Egypt Mosque Attack: 230+ Martyred in Sinai Massacre
Militants martyred more than 230 people at a mosque in North Sinai Friday, detonating a bomb and gunning down worshippers in the deadliest such attack of Egypt's modern history, state media and witnesses said.
No group immediately claimed responsibility, but since 2013 Egyptian security forces have battled a stubborn Wahhabi Daesh [Arabic acronym for "ISIS" / "ISIL"] affiliate in the desert region, and militants have killed hundreds of police and soldiers.
State media showed images of bloodied victims and bodies covered in blankets inside the Al-Rawda mosque in Bir al-Abed, west of Al-Arish, the main city in North Sinai.
Worshippers were finishing Friday prayers at the mosque when a bomb exploded, witnesses said. Around 40 gunmen set up positions outside the mosque with jeeps and opened fire from different directions as people tried to escape.
"Four groups of armed men attacked the worshippers inside the mosque after Friday noon prayers. Two groups were firing at ambulances to deter them," said Mohammad, a witness. The public prosecutors' office said 235 people had been killed and 109 more wounded.
Hours after the attack, Egypt's military launched airstrikes on targets in mountainous areas around Bir al-Abed, security sources and witnesses said.
"The armed forces and the police will avenge our martyrs and restore security and stability with the utmost force," Egypt's President Abdel-Fattah al-Sisi said in a televised address.
"What is happening is an attempt to stop us from our efforts in the fight against terrorism, to destroy our efforts to stop the terrible criminal plan that aims to destroy what is left of our region."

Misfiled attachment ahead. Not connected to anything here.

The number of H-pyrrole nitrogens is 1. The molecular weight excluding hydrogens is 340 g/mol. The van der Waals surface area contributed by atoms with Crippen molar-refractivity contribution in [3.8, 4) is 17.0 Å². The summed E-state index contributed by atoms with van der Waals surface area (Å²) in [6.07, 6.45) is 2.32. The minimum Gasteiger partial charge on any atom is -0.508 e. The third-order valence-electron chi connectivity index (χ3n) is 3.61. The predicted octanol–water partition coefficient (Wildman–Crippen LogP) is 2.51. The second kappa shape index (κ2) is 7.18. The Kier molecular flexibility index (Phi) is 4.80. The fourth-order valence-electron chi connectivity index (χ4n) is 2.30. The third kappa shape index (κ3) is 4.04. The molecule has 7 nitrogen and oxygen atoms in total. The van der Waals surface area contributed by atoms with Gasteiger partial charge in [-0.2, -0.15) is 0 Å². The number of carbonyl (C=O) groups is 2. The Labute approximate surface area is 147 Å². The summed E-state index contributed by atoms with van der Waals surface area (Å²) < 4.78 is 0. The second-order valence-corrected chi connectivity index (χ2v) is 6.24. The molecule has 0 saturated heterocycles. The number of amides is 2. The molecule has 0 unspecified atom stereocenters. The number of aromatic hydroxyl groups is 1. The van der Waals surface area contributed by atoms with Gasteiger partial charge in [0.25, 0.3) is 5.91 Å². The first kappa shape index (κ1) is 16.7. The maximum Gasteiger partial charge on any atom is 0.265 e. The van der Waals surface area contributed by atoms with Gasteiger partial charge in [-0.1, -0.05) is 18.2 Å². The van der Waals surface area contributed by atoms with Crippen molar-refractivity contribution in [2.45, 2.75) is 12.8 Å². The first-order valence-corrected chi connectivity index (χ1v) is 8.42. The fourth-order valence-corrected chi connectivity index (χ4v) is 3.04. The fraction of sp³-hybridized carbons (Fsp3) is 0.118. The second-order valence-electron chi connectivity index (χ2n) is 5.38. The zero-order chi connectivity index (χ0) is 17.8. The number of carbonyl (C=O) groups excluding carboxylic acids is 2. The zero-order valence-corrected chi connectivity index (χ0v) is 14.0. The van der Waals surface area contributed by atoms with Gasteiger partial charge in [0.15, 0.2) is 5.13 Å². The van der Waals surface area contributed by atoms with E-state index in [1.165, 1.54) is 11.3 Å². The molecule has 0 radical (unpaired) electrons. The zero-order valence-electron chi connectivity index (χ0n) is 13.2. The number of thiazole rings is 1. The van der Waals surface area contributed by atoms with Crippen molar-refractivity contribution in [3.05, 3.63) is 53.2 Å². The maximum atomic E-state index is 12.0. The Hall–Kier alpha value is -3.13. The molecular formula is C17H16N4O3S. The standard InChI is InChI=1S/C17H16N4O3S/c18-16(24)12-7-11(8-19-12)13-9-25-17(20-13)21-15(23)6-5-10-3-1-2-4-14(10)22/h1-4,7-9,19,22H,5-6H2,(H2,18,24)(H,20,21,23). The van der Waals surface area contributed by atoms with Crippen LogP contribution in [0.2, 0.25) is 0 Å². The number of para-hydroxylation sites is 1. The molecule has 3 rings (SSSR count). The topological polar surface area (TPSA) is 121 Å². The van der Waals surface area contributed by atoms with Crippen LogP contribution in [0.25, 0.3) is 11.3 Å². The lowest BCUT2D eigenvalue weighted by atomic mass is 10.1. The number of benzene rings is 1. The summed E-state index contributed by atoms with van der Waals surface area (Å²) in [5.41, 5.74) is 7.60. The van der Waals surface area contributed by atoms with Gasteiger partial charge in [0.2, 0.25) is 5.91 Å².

Egypt later said it would delay the opening of the Rafah border crossing to Gaza after the attack due to security concerns. The crossing had been due to open for three days beginning Saturday. Striking at a mosque would be a change in tactics for the Sinai militants, who have usually attacked troops, police and Christian churches.
The militants have also attacked local tribes and their militias for working with the army and police, branding them traitors.
Sisi, a former armed forces commander who presents himself as a bulwark against extremist militancy, convened an emergency meeting with his defense and interior ministers and intelligence chief soon after the attack.
Security has long been one of the key sources of public support for the former general, who is expected to run for re-election early next year for another four-year term.
Lebanese Prime Minister Saad Hariri contacted Sisi to give his condolences for the attack.
"These attacks revealed the falsity of taking religious as a pretext to commit the most heinous crimes against innocents," Hariri's press office said in a statement, "These attacks call for the necessity to unite all efforts to deracinate terrorism from its roots and protect Islam and Muslims from those who violate their security, religion and safety of their homelands."
US President Donald Trump, in a post on Twitter Friday, called the assault a "horrible and cowardly terrorist attack."
"The world cannot tolerate terrorism, we must defeat them militarily and discredit the extremist ideology that forms the basis of their existence," he added. A White House statement called on the international community to strengthen its efforts to defeat terrorist groups.
Russian President Vladimir Putin sent condolences to Sisi, calling the attack "striking for its cruelty and cynicism," while condemnations poured in from Iran, Saudi Arabia and other countries.
French Foreign Minister Jean-Yves Le Drian also condemned the attack and said Paris stood with its ally.
Source: News Agencies, Edited by website team